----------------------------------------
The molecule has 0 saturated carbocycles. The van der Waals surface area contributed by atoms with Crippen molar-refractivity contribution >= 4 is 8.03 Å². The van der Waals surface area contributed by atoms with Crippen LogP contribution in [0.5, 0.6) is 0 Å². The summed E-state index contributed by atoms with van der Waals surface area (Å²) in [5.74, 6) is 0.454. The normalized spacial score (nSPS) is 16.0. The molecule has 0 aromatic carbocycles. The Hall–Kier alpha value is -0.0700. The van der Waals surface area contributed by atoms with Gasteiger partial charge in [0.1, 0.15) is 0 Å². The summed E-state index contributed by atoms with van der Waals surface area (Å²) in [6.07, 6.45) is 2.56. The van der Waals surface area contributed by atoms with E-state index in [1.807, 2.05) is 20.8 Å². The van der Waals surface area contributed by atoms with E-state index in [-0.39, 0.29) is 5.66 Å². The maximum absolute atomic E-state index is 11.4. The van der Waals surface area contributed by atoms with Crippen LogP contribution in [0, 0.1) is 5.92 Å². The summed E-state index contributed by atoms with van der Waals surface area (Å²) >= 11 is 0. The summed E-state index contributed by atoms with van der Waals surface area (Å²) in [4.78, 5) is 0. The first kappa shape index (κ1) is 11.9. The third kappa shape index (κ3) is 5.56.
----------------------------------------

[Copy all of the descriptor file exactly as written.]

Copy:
The molecule has 0 saturated carbocycles. The van der Waals surface area contributed by atoms with Crippen molar-refractivity contribution >= 4 is 8.03 Å². The van der Waals surface area contributed by atoms with Crippen LogP contribution in [0.5, 0.6) is 0 Å². The summed E-state index contributed by atoms with van der Waals surface area (Å²) in [5.74, 6) is 0.454. The normalized spacial score (nSPS) is 16.0. The molecule has 0 aromatic carbocycles. The Hall–Kier alpha value is -0.0700. The van der Waals surface area contributed by atoms with Gasteiger partial charge in [0.1, 0.15) is 0 Å². The summed E-state index contributed by atoms with van der Waals surface area (Å²) in [6.07, 6.45) is 2.56. The van der Waals surface area contributed by atoms with E-state index in [1.807, 2.05) is 20.8 Å². The van der Waals surface area contributed by atoms with E-state index in [-0.39, 0.29) is 5.66 Å². The maximum absolute atomic E-state index is 11.4. The van der Waals surface area contributed by atoms with Crippen LogP contribution in [0, 0.1) is 5.92 Å². The summed E-state index contributed by atoms with van der Waals surface area (Å²) >= 11 is 0. The summed E-state index contributed by atoms with van der Waals surface area (Å²) in [4.78, 5) is 0. The first kappa shape index (κ1) is 11.9. The third kappa shape index (κ3) is 5.56.